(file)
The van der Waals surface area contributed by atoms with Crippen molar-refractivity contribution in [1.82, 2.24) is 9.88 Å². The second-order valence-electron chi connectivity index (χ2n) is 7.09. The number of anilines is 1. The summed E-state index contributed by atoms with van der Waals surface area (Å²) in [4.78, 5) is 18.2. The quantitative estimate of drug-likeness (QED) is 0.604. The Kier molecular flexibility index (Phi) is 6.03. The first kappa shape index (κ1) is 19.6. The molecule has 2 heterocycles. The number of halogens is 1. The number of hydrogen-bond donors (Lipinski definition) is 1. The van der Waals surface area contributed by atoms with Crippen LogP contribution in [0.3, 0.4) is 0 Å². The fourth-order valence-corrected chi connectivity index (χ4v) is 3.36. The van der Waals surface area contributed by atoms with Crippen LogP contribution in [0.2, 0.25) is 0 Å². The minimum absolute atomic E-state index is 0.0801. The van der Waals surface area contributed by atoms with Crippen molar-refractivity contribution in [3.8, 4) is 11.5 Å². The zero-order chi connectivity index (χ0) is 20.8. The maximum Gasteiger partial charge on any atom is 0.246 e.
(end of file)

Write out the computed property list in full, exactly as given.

The van der Waals surface area contributed by atoms with Crippen molar-refractivity contribution in [1.82, 2.24) is 9.88 Å². The second-order valence-electron chi connectivity index (χ2n) is 7.09. The number of anilines is 1. The summed E-state index contributed by atoms with van der Waals surface area (Å²) in [4.78, 5) is 18.2. The quantitative estimate of drug-likeness (QED) is 0.604. The Kier molecular flexibility index (Phi) is 6.03. The first kappa shape index (κ1) is 19.6. The molecule has 2 heterocycles. The number of halogens is 1. The number of hydrogen-bond donors (Lipinski definition) is 1. The van der Waals surface area contributed by atoms with Crippen LogP contribution in [0.3, 0.4) is 0 Å². The fourth-order valence-corrected chi connectivity index (χ4v) is 3.36. The van der Waals surface area contributed by atoms with Crippen LogP contribution in [0.2, 0.25) is 0 Å². The minimum absolute atomic E-state index is 0.0801. The van der Waals surface area contributed by atoms with Crippen molar-refractivity contribution in [3.8, 4) is 11.5 Å². The zero-order chi connectivity index (χ0) is 20.8. The maximum Gasteiger partial charge on any atom is 0.246 e.